I was busy studying OpenStack Foundation’s COA exam so couldn’t publish blog post for a while.
Luckily I have passed the COA exam and hard work pays off. As I have passed this so thought of sharing my experience with the exam.
This post is basically contains some tips/info about OpenStack Foundation (COA) Certified OpenStack Administrator exam.
Certified OpenStack Administrator (COA) is the first professional certification offered by the OpenStack Foundation. It’s designed to help companies identify top talent in the industry, and help job seekers demonstrate their skills.
The Certified OpenStack Administrator is a professional typically with at least six months of OpenStack experience, and has the skills required to provide day-to-day operation and management of an OpenStack cloud.
The current exam is based on the OpenStack Liberty version and covers the core compute, storage and networking services. To learn more about the knowledge requirements and domains covered in the exam, go to www.openstack.org/coa/requirements.
Continue reading “Tips to pass OpenStack Foundation (COA) Certified OpenStack Administrator exam.”
We can install Openstack using many tool Devstack and Packstack are two of them. In my last post I have shared Openstack Installation using Packstack on CentOS 7. In this post I am going through step by step Openstack installation using Devstack on Ubuntu 16.04.ive
I am using VirtualBox VM with following configuration.
OS – Ubuntu 16.04
RAM – 7168MB
Disk – 40GB
vCPU – 2
Network – One bridged ethernet adapter with static IP.
1. Install Ubuntu minimal server on VM and perform apt-get update and upgrade and reboot the machine.
2. Configure Bridged ethernet adapter with static IP and give relevant hostname to machine.
stack@Mitakastack:~/devstack$ cat /etc/network/interfaces
# This file describes the network interfaces available on your system
# and how to activate them. For more information, see interfaces(5).
# The loopback network interface
iface lo inet loopback
# The primary network interface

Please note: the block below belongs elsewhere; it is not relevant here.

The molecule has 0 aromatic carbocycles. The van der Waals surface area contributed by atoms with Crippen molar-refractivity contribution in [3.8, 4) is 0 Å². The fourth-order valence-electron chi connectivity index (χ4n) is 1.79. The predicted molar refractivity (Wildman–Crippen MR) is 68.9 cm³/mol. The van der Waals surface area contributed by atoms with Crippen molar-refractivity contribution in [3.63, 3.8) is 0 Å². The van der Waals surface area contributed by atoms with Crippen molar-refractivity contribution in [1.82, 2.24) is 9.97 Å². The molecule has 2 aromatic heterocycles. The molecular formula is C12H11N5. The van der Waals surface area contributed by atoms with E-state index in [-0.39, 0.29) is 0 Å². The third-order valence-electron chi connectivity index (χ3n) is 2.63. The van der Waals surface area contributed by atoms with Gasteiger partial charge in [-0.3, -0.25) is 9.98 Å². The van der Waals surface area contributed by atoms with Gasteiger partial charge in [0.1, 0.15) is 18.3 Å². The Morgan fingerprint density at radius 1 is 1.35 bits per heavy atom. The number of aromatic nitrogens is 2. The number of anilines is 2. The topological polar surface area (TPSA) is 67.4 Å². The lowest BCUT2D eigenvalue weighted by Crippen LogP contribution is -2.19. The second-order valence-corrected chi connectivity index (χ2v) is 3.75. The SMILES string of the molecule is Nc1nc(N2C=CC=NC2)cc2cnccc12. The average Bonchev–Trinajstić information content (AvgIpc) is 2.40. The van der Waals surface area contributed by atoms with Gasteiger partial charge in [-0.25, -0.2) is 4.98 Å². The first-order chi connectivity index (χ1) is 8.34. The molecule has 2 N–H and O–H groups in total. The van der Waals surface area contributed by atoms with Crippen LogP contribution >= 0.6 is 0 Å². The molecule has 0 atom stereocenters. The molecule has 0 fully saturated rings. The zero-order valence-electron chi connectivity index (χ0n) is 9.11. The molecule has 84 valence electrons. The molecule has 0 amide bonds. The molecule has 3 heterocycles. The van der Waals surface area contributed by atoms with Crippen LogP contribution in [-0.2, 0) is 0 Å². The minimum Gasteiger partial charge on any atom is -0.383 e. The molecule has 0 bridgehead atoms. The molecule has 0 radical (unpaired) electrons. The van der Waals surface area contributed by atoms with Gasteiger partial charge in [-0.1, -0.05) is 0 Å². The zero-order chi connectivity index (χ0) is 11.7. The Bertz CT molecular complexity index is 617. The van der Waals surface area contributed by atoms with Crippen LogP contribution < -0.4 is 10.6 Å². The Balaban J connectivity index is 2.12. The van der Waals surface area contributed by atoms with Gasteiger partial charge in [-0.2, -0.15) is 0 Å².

iface enp0s3 inet static
stack@Mitakastack:~/devstack$ cat /etc/hostname
Continue reading “Openstack Mitaka Installation using Devstack on Ubuntu 16.04”
Mitaka is 13th release of Openstack. Following are some of the notable features in Mitaka.
- Real-time Kernel-based Virtual Machine (KVM) compute nodes and custom CPU thread policies
- Live migration improvements
- Rolling upgrades in Cinder
- Disaster recovery share-replication application programming interface (API) support
- Tenant resources cleanup
- Improved security groups performance
I have configured allinone Openstack Mitaka setup on one Virtual VM using VirtaulBox.
My Virtual VM configuration are as follows.
OS – CentOS 7.2
RAM – 7168MB
Storage – 40GB
Network – One bridged adpater with static IP
vCPU – 2
Install CentOS 7.2 on VM and update to latest level and reboot the system.
Continue reading “Openstack Mitaka Installation using packstack on CentOS 7”
I came across some good info about the difference between two major Iaas provider Openstack and VMware. So thought of sharing with this blog. Couple of differences are as follows.
Continue reading “Compare Openstack Vs VMware”
We saw volume creation with related issues and probable solutions.
Now we will see volume attach to VM. Create partition on it. Remove it and detach volume from VM.
Attach created volume to testvm. Following is command-line requirement for cinder volume-attach.
Volume ID will get it from cinder-list use auto to autoassign the new device.
You can check volume status is changed to in-use now and also changed attached with VM ID.
Continue reading “Basic Cinder (volume) service functionality in Openstack – Part2”
In this post I am going to show you basic functionality of openstack cinder (volume) service functionality by creating volume on internal storage. Attaching that volume to VM. Create partition on that volume in client machine and test partition remove and detaching volume from VM.
Lets take one running state vm for cinder testing as we can do this operation on the fly. I have one VM name testvm.
Check the disk and partitions on the VM. I can access the testvm using private IP and public IP. Lets access it using private IP using unique network namespace.
First check private-net network ID and test the ping to private IP of VM using network namespace. For more details about basic networking in openstack check my last blog posts.
Continue reading “Basic Cinder (volume) service functionality in Openstack – Part1”
In first part we saw how to create new VM in internal/private network now in this post we will see how to add external/public network to VM instance.
First check if our existing VM is in running state.
Now also check available network using CLI and using Openstack Dashboard.
Continue reading “Basic networking in Openstack Part2”
Once you install Openstack in single node or multinode setup next thing is to setup network. To understand networking in Openstack is little tedious job. This post is to describe basic Openstack networking concept by creating internal/external networking and testing the same.
First delete all default network like public and private which were created by default after Openstack installation using
#neutron net-delete <net-name>
Let us create new internal network first.
Create subnet for network private-net with subnet address 10.0.0.0/24
Continue reading “Basic networking in Openstack Part 1”